[Access article in PDF]
Rape and War, Gender and Nation, Victims and Victimizers:
Helke Sander's BeFreier und Befreite
I wouldn't be honest if I didn't say that the fear of death I endured in the process of being raped was even worse than the rape itself. . . . The rapes inflicted harm that can never be made good, in a human and in a political sense. . . . Other things too played a role, but through this experience relationships became impossible for me, I think. Already at an early age I came to embrace a certain view of the world, namely, that never again should there be war, but instead respect for the life of all human beings regardless of race, tolerance for those of different beliefs, consistent rejection of nationalist and fascist ideologies, the dignity of all people and equality for women. This belief system, which stems originally from those times, I personally consider to be a positive result. Even today, at 67 years of age, I'll still go out into the streets to demonstrate for this, if it must be.
It's hard for me to understand why no one until today has dealt with this topic, as if absolutely nothing had happened to women. . . . What I experienced personally injured my dignity as a woman deeply, also. But hasn't the silence for decades, the indifference and lack of interest in the fate of these women on [End Page 99] the part of significant social and political groups taken away a piece of our dignity for the second time?
Introduction to a Controversy
The statement above was made by Ingeburg Menz, a German woman raped at the end of World War II, when the Allied Forces swept through Germany. 1 Menz's remarks were solicited by the director Helke Sander in the course of making the film BeFreier und Befreite (Germany 1992; the title was translated into English as Liberators Take Liberties). 2 Sander's documentary examines the mass rapes of German women by Soviet soldiers as they marched toward and conquered Berlin in 1945, and it contextualizes these events with information about rapes by the German army as well as the armies of the other Allies against Hitler.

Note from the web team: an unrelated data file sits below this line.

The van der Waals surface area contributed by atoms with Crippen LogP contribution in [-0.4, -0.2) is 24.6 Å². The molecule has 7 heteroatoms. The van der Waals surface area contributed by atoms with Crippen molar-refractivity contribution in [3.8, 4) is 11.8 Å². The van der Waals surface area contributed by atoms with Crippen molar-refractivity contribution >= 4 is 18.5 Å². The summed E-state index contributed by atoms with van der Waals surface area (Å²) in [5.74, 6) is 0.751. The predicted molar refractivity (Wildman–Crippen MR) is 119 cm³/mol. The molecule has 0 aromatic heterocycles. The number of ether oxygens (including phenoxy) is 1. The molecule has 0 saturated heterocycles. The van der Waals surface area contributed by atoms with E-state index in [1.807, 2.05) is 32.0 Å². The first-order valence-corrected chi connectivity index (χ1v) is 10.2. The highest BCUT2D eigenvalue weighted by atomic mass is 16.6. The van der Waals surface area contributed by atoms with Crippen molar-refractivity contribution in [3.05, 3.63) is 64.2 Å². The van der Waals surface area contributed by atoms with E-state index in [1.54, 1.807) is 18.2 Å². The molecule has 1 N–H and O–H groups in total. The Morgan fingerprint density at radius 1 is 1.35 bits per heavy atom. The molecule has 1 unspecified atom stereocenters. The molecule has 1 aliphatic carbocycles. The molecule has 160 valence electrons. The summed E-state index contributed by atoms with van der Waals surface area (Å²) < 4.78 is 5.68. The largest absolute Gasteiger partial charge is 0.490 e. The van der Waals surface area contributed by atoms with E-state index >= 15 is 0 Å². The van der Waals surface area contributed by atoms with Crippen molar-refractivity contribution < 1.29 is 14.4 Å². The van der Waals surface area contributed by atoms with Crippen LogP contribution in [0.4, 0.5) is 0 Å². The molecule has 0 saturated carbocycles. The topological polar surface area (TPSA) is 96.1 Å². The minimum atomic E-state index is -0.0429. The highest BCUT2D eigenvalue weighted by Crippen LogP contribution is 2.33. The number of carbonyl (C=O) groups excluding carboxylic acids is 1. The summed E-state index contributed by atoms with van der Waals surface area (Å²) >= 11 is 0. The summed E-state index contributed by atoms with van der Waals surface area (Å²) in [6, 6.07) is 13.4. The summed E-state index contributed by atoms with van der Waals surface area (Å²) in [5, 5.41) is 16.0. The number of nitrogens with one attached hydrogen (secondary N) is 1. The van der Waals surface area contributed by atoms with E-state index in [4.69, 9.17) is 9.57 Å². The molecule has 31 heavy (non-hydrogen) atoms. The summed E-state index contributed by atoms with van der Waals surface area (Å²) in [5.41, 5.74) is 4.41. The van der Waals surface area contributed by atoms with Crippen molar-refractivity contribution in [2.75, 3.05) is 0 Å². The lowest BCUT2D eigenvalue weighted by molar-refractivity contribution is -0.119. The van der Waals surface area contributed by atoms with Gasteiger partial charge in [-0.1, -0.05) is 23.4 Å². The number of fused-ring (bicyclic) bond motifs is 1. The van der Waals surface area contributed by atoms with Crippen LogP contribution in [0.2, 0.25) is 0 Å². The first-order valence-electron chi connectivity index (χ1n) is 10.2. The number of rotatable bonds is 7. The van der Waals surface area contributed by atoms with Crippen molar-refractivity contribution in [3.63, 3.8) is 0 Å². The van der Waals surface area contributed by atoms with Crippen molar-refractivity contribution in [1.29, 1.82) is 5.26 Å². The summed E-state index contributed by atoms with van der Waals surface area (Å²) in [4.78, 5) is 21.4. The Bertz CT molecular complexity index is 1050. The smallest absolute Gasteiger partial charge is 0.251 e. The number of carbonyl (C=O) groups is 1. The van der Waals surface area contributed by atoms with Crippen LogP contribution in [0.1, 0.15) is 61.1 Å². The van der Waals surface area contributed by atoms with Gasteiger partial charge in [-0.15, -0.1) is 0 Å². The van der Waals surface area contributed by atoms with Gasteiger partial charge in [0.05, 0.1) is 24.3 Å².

Sander's film premiered at the Berlin Film Festival in February 1992; it won the Nestor Almendros Prize at the 1993 Human Rights Festival in New York. 3 Initially the film was a critical and popular success. There had been few negative reviews until German film scholar Gertrud Koch published her critique in the Frankfurter Rundschau in November 1992. 4 Koch was the first of a number of prominent scholars who questioned whether the film itself was as progressive as the views voiced by Menz. 5 Indeed, many of the film's detractors implied that the film risked uncomfortable proximity to revisionist ideas about German history and the Holocaust that right-wing West German historians had expounded during the famous Historikerstreit (historians' debate) of the 1980s.
I witnessed the controversy over the film in one of its early stages on this side of the Atlantic. During the annual conference of Women in German in the autumn of 1992, a brief but heated debate arose concerning Sander's film. No one arguing about the film at the conference had actually seen it yet, and at that point I had not either, so I did not join the debate. The film had been mentioned in the midst of a somewhat tense discussion of racism, or at least of insensitivity to racism and xenophobia, on the part [End Page 100] of German feminists. Sander's film was cited as an example of this type of insensitivity, as a film that portrayed German women yet again as victims--precisely at a historical moment when the most troubling victimization occurring in Germany was xenophobic violence against minorities. Related to this issue, of course, was a long-standing concern about depicting Germans as victims of World War II, since such...